Mary was one of the greatest loves of my life. She was as sweet as dark-amber syrup; she smelled like a chocolatier’s workshop; her kiss evoked memories of an early-morning coffee shop. But like every good catch, she left me, never to be seen again.
Mary, in this case, refers to Mary’s Maple Porter, a limited-release Brooklyn Brewery creation. It was named after a brewery employee, whose maple syrup from her Syracuse farm was used in this extraordinary brew.
It’s still my favorite of this style, a style that’s been around since the early 1700s, when porters tasted completely different. They were maltier, smokier (from the wood-/coal-fired grains), and often tasted like burnt sugar. Today’s roasty porters are reminiscent of iced coffee, milk or dark chocolate, and sometimes you’ll encounter one with spicy chilis.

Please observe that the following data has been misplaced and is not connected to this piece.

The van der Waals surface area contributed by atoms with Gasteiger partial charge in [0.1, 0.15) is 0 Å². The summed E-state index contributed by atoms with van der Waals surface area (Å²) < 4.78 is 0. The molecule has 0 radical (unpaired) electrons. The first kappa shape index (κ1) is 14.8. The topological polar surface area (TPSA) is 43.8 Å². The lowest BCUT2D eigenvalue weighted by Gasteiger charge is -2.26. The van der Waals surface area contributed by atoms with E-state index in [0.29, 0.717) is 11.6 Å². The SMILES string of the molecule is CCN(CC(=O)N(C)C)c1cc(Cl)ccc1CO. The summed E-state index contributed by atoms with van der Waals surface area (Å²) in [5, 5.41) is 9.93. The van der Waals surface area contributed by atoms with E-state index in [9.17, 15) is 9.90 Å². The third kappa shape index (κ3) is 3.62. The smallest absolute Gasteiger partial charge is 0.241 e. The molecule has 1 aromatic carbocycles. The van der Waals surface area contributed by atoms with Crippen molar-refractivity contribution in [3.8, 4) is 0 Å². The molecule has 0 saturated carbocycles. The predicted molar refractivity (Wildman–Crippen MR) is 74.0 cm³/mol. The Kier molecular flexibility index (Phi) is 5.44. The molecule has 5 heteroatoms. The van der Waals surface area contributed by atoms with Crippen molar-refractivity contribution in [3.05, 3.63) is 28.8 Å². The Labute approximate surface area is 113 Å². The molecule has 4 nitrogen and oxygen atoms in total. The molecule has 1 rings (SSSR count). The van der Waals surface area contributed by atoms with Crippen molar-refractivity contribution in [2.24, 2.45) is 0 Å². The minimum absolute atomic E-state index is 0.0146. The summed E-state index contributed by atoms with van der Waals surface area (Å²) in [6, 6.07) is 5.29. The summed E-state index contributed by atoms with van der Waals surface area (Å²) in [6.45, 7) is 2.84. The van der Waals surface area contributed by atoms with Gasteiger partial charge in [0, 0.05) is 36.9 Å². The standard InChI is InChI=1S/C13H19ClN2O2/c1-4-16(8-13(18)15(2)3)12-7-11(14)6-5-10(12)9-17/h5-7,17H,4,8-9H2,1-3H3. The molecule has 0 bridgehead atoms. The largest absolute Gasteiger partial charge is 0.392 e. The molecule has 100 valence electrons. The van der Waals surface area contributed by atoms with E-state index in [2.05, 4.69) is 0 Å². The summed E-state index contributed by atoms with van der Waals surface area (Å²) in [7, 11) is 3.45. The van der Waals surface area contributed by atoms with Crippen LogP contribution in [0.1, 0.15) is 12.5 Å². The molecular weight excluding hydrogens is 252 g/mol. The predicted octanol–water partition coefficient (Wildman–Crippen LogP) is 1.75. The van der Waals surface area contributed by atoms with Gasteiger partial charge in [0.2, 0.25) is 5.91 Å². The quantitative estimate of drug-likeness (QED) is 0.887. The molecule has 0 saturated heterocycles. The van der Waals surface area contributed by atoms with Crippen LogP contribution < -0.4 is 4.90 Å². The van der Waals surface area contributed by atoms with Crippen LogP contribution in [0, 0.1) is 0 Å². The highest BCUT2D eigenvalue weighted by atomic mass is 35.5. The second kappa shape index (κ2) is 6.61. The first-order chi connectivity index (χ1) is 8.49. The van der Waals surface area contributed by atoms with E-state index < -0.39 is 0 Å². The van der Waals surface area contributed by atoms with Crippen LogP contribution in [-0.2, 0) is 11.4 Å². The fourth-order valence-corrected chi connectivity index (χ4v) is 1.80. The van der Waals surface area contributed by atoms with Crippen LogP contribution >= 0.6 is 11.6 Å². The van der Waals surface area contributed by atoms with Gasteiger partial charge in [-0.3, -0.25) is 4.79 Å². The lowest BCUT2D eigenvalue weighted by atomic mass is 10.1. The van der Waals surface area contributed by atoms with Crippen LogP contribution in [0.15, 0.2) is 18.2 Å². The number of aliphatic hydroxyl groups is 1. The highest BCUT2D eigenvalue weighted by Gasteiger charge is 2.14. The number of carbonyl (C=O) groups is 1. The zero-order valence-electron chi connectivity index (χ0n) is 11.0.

Though they can be difficult to find in Westchester, here are three to groove on:
Beanhead Coffee Porter
RushingDuck Brewing Co., Chester
A by-the-book porter elevated to intense coffee status as a result of a team-up with Java Love Coffee Roasting Co.’s roasted Guatemalan beans. It’s on the bitter side but sipping on this won’t bitter your mood.
Rise & Shine
Half Full Brewery, Stamford
Skip your go-to iced coffee and rock with this porter, which is very much like drinking a better iced coffee. This collaboration with Rise Brewing Co.’s trending nitro cold brew results in a creamy-smooth mouthfeel.
Mr. Trouble Coconut Porter
Sing Sing Kill Brewery, Ossining
One of the new kids on the Westchester beer scene, SSKB just broke out this low-ABV porter that’s aged on five pounds of coconut flakes. It’s like drinking a liquefied Mounds bar.